Frankfurt is ripe with culture, restaurants, history, and is the center of banking and business in Europe. It’s a modern city with some great dining it. Eat dinner at one of their famous cider houses, experience the flavor of Frankfurt’s local dishes, visit a beer garden, spend the afternoon at one of the free parks, or visit a museum. While it lacks the charm of Munich, Cologne, or Berlin, the city is worth more than just being used a stopover point for connecting flights.
- Hostel Prices: Most hostels in the city cost around $25 USD for a dorm bed and $65 for a private room.
- Budget Hotel Prices: The cheapest hotels will start at $50 USD a night for a double room with a private bath.
- Average Cost of Food: Frankfurt is known for its food and eating out in their cider houses will set you back about $13 USD for food and $4 for a beer. As long as you don’t go to high end restaurants, you can eat for under $20 per meal in this town. McDonalds and other fast food places cost around $8 USD. You can also get hotdogs and sausages for $3-4 from outside street vendors. A week’s worth of groceries will cost between $50 – 60.
- Transportation: A one day ticket on the U-Bahn will cost $7 USD. A Frankfurt Card, which costs $12, gives you access the airport train as well as the entire public transportation system.
Top Things to Do
- Visit the Dom – Frankfurt’s main attraction, the Dom (main cathedral) is dates back to the 14th century and crowned the emperors of the Holy Roman Empire. It’s a place decorated for Emperors with stunning stone and glasswork. Admission is free.
- Eat and drink in Sachsenhausen – South of the main river, Sachsenhausen has many of the best cider bars and pubs in the city. Afterwards visiting some of these pubs, take a stroll on the river and enjoy the view.
- The Eiserner Steg – Otherwise known as the Iron Bridge, this bridge provides great views of the city and is on the way to Sachsenhausen.
- Visit the Städel-Museum – The Stadel Museum displays old and new pieces of art. It has over 10,000 pieces of art with a heavy focus on Germany and Renaissance art. It costs $8 USD to get in.
- Visit the Museum Judengasse – Germany has troubled past when it comes to its Jewish population.This museums teaches you about the Jews of the area and has a Holocaust Memorial Wall that lists the murdered Frankfurt Jewish citizens.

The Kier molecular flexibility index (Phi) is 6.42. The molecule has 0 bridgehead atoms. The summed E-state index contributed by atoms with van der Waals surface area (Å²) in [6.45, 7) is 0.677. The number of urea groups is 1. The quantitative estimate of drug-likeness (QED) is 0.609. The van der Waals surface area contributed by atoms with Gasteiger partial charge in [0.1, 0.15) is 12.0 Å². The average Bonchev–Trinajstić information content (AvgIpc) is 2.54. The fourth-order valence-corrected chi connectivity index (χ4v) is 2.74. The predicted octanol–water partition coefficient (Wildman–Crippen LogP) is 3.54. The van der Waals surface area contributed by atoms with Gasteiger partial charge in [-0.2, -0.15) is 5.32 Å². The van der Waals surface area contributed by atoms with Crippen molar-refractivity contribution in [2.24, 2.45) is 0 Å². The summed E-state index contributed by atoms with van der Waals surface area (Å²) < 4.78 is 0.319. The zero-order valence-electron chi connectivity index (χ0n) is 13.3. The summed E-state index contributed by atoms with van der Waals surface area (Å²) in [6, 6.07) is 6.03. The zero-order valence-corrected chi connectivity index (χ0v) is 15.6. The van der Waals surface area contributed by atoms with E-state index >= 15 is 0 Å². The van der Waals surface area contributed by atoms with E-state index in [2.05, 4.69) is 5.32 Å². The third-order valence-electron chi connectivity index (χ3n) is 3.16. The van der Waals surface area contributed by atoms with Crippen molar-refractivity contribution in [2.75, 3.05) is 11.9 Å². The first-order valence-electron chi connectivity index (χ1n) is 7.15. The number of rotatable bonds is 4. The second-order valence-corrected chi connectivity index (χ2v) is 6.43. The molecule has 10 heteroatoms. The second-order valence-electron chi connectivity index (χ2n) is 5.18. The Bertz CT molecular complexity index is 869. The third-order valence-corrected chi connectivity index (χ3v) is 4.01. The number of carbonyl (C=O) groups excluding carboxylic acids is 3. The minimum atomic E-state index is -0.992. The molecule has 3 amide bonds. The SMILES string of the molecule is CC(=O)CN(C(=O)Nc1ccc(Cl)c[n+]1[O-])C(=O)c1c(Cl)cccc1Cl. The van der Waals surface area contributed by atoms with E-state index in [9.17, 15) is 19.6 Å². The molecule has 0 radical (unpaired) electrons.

- Spend the day at the Palmengarten – This is Frankfurt’s Botanical Gardens and like most botanical gardens you’ll find a wide array of plants from around the world. Admission is $7 USD and there are many paths, gardens, flowers, and birds to see here. I think it’s one of the best things to do in the city.
- Walk around the Bornheim – Mostly a residential area, this area has many medieval style houses that survived the war. It’s Frankfurt’s historic area and is your only chance to see what the city looked like before World War II.
- The Römerberg – This is the central, old area features various buildings and a church from the 14th and 15th century (in reality, the buildings were mostly destroyed during World War II but completely rebuilt afterwards). The Römer itself is the town hall of Frankfurt. Cafés and shops can be found at the square itself and in the vicinity. Most of the area was rebuilt after the war.
- The City Forest – Located in the south of Frankfurt and about 48 square kilometres, it is regarded as the largest inner-city forest in Germany. The six playgrounds and nine ponds make the forest a popular places for both locals and tourists looking to relax and explore nature.
- Frankfurt Book Fair – Held in the middle of October, every year since the printing press was designed, this fair is considered the largest event of its kind within the publishing industry. It is a week long, but is only open to the public during the last 2 days. A day ticket is $16 USD.
- EXPLORA Science Center – Housed inside an old World War 2 bunker, this museum is filled with interactive exhibits and neat features. There are a range of puzzles, optical illusions, and mathematical games to check out. They even have a charge station for eBikes and electric cars. Science is cool!
- Visit the zoo – The Frankfurt zoo is somewhat of a typical inter-city zoo. They have many of the traditional, expected attractions you would hope to see. The highlight here, however, is the Grzmek-house, the night attraction where you wander around at night and see night animals.
- Visit Offenbach – Just a short bike ride out of Frankfurt, Offenbach is a smaller neighboring city. Despite its’ size, there are tons of little shops, a Flea market, a Farmer’s market, an old baroque castle, and various historical sights here. It is cheaper than Frankfurt and fun to spend a few days exploring.
- Messe Frankfurt – As one of the world’s largest exhibition centers, it is often host to a constant array of events held in the city. Just two short stops away from the Central Railway Station, it is easy to find and will give you something to do besides the normal tourist sightseeing activities.
- Buy a U-Bahn card - Buying a week pass can save you about $13 USD.
- Purchase a Museumsufer ticket – For those of you that love checking out museums, this two-day pass will save you tons of money. At a mere $16 USD, this card guarantees you access to 29 museums in and around Frankfurt. That also includes any special exhibitions.
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